John is also one of the rare few PMETs whom I have met who only reproached himself for his unemployment situation and I have never hear him blame anyone for his plight – not even the easy-target government.
Mild-mannered and rather shy in his demeanour, John will definitely lose out to a more vocal foreigner from the US or Australia during a job interview – who are known to have the gift of the gab.
For us to compete in the global job market, Singaporeans must learn to speak better English and express themselves more at the work place.
Trained to be followers from young and patted on the head approvingly by both teachers and parents for not speaking out against authorities, Singaporeans tend to lose out alot when it comes to verbal articulation.
I have spoken to many Aussies while staying in Sydney the past few years and found them to be fluent in their spoken language as its their native language.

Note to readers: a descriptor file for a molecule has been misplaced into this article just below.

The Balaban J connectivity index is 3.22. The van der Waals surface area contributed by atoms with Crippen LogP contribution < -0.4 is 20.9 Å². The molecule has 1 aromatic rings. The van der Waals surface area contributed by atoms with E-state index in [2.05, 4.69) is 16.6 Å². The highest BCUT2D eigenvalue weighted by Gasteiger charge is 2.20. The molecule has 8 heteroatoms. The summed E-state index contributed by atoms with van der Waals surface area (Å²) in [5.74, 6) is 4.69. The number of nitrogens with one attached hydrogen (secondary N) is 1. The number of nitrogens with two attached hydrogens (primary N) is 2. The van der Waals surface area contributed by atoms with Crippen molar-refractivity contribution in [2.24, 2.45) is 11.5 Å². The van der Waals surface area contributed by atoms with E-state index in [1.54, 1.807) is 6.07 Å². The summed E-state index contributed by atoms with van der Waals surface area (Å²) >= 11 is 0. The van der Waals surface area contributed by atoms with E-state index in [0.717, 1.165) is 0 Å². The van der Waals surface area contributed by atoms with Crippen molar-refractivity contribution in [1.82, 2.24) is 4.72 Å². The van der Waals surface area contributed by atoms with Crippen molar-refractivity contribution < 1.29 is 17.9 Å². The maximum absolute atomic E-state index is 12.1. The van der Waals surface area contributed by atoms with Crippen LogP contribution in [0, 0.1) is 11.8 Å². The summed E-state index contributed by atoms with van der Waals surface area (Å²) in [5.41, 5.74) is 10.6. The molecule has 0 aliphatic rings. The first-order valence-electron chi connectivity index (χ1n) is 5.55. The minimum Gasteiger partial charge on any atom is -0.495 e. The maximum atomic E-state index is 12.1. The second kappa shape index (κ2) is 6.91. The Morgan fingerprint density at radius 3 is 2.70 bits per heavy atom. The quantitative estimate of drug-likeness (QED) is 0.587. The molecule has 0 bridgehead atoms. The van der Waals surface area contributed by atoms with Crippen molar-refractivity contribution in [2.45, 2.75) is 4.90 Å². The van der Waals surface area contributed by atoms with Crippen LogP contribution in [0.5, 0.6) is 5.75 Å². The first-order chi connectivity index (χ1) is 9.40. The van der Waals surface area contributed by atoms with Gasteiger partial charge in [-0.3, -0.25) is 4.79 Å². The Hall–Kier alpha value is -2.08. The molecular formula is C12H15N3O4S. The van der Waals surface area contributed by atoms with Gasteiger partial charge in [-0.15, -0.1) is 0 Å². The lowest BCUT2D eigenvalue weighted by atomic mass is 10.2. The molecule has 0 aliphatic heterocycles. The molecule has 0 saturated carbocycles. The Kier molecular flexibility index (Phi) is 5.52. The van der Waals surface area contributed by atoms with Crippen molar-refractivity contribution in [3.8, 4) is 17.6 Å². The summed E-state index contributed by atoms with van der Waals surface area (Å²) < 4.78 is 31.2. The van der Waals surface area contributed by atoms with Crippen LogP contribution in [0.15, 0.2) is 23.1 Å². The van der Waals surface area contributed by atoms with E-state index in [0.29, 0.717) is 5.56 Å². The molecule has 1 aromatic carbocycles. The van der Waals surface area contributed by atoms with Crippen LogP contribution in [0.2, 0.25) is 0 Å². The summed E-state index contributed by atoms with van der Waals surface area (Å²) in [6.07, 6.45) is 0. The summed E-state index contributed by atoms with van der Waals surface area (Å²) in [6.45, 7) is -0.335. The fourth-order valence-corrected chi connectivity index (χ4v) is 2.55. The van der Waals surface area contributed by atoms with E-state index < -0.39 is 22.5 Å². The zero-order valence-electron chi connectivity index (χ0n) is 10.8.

Even the uneducated road sweeper spoke better English than me!
I told John maybe he can consider joining a tostmaster programme as they teach us how to speak properly in front of a audience.
However, after meeting up with John and a few other professionals who were squeexed out of the global job market by foreign talents here, I must add that there is little protection from the system to ensure that the local professionals have a place in our own country.
Its like you have a plot of land to till and for a long time you could grow potatoes and wheat without fear that you will go hungry – so long you work hard to till the land and fertilise the ground.
You realise later that your village chief decides to let in more people from other villages to share your plot of land and you could do little to protect yourself and family from being squeezed out of your own plot.